A Message from Leena & Emma
A few weeks ago we received the following email from a student named Melissa who has become a regular at QSY since January. Her email really struck a chord with us. Melissa shared what a difference the atmosphere at the studio has made to her yoga practice, how it has helped her shift her relationship to pain, to internal competitiveness, to what she needs to cultivate a happy life. It was so wonderful to hear how the attitude of kindness that we cultivate at Queen Street Yoga resonated with her, and allowed her to be kinder to herself.
It is beyond wonderful when students share with us what a difference yoga has made in their lives. Because often as teachers, we don’t know! Folks might say “thanks, that was great!” after class, but since yoga is really an internal conversation that each person has with themselves, we as teachers don’t often know what the impact is.
Writing realizations down, or verbalizing them can be powerful. This is why we are working harder to share more of our story in our newsletter and our blog. Just like Melissa showed us who she is and what she’s learning from yoga, we want to show you who we are, get more of a window into why we teach yoga, what it means to us.
For now, we want to share Melissa’s words with you. This is why we teach yoga: because time and time again we have seen how it opens people up to their relationship with themselves, brings them into conscious conversation with their lives, their bodies and the world.
“I wanted to send you an email thanking you for the beautiful yoga community you have created with Queen Street Yoga. And I wanted to say that you particularly knocked it out of the park this week!
On Wednesday, in the Basics class, Leena started the class by sharing some information she had learned about pain and changing your relationship with it. This hit home for me and has been something I’ve been thinking about a lot over the past year. When I came to Queen Street, my body was in pretty rough shape (when Emma talked about forward bends being not as necessary as other asanas for functional movement, I thought about the months that I couldn’t put on my own shoes or socks because I had zero flexion in my low back). I was in serious pain and had been working with a physio, osteo, and chiropractor. All three said they had done as much as they could do and I needed further testing. So I waited months for an MRI. In the meantime, I was starting to feel a little bit better and wondered whether I could modify yoga enough to benefit from it again.
Yoga has always been a big part of my life but doing it with pain has taught me so many meaningful lessons over these past months. I have loved that each of your teachers have made space for me to skip folding forward, to take longer to get into a pose, and to help me modify when I get stuck. You’ve created an environment where there is no competition between students, which made me aware of how often I was competing with myself. The ironic things is I am a therapist and one who has worked with people with chronic pain. This was a wake up call for me to walk my talk. I know how much mindset plays into perpetuating pain. So I started to be kind to myself. In class when we would be moving into sun salutations and my body wasn’t flowing fluidly, instead of focusing on how restricted my range of motion had become I focused on gratitude for being able to get to my mat that day. I practiced self compassion in the moments that were hardest for me in class. And when I would glance up at who ever happened to be teaching, I was often met with a kind smile. Those moments meant a lot.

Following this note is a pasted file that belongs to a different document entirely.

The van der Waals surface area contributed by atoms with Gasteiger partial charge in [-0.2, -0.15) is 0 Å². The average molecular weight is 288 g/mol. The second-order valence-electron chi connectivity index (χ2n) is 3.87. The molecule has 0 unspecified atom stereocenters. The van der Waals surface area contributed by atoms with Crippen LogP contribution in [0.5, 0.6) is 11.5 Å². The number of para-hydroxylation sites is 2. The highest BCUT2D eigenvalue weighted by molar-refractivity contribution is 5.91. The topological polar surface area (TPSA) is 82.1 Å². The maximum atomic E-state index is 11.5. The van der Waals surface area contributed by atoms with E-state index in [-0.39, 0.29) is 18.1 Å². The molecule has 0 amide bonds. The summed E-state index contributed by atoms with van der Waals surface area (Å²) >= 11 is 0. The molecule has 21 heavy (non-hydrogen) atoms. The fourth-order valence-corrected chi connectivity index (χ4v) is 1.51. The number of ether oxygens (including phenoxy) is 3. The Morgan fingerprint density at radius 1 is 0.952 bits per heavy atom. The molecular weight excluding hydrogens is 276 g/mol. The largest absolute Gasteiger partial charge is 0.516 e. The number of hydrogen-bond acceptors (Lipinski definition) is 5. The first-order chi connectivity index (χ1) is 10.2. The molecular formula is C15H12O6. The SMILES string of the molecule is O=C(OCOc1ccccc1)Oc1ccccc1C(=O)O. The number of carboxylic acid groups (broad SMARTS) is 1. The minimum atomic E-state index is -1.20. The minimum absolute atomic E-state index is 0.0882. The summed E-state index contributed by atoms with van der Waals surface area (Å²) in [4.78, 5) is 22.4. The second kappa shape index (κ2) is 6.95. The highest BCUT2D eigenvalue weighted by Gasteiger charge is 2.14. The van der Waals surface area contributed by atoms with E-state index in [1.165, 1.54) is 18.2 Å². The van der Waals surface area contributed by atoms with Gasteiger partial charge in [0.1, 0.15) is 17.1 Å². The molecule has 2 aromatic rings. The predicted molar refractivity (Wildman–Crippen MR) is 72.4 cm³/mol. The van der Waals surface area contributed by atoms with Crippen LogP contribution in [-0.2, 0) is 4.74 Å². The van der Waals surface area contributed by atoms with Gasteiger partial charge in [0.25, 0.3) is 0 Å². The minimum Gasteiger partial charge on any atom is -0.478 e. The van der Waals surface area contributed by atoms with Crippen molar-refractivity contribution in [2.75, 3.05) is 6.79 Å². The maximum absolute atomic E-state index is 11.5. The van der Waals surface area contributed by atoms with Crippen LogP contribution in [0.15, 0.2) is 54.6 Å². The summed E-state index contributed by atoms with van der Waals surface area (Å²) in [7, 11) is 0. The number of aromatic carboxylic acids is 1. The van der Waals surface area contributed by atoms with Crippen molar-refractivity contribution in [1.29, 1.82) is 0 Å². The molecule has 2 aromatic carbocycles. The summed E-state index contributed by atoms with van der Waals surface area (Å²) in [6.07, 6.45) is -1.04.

I am in a very fortunate chapter of my life right now. I am moving from the world of therapy into the world of leadership coaching, but what it has meant is that as I help launch this new business, I have been able to reflect on what the “right” ingredients are for a happy life for me. And yoga- especially at Queen Street- is at the top of the list! (It’s actually built into my work calendar.) I have noticed significant changes in my functional movement over the past few months (balancing a block on my foot was impossible weeks ago because I couldn’t round my back enough to even set it on!) but I don’t think this would have been possible in a different studio (and trust me, I’ve sampled many!) So thank you. Thank you for loving what you do. Thank you for sharing your joy with your students. Thank you for holding an inclusive space. And thank you for the everything you bring to your classes.”
Do you have an experience of yoga you’d like to put into words? The Arab-American poet Naomi Shihab-Nye says “Very rarely do you hear anyone say they write things down and feel worse. It’s an act that helps you, preserves you, energizes you in the very doing of it.” If you’ve got a few minutes, grab a piece of paper and write a few sentences down about your experience of yoga or meditation. Some questions you could ask yourself: What feels possible now that didn’t feel possible before yoga/meditation? What do you enjoy about yoga? In what ways do you feel different after a yoga/meditation class?
If you feel inspired to share your words with us, we’d love to hear them.
Leena & Emma
Leena Miller Cressman is the director of Queen Street Yoga. Right now she’s in love with practicing the Tensegrity Repair Series, handstands and doing gentle twists over her bolster. You’ll also find her cruising around on her rusty but trusty bike, and tending to her community garden plot full of arugula, kale, and basil.
Emma Dines is the creative director of Queen Street Yoga. She loves writing, visiting thrift stores and going for walks in the woods. She also loves cartwheeling, sewing and making her own kimchi.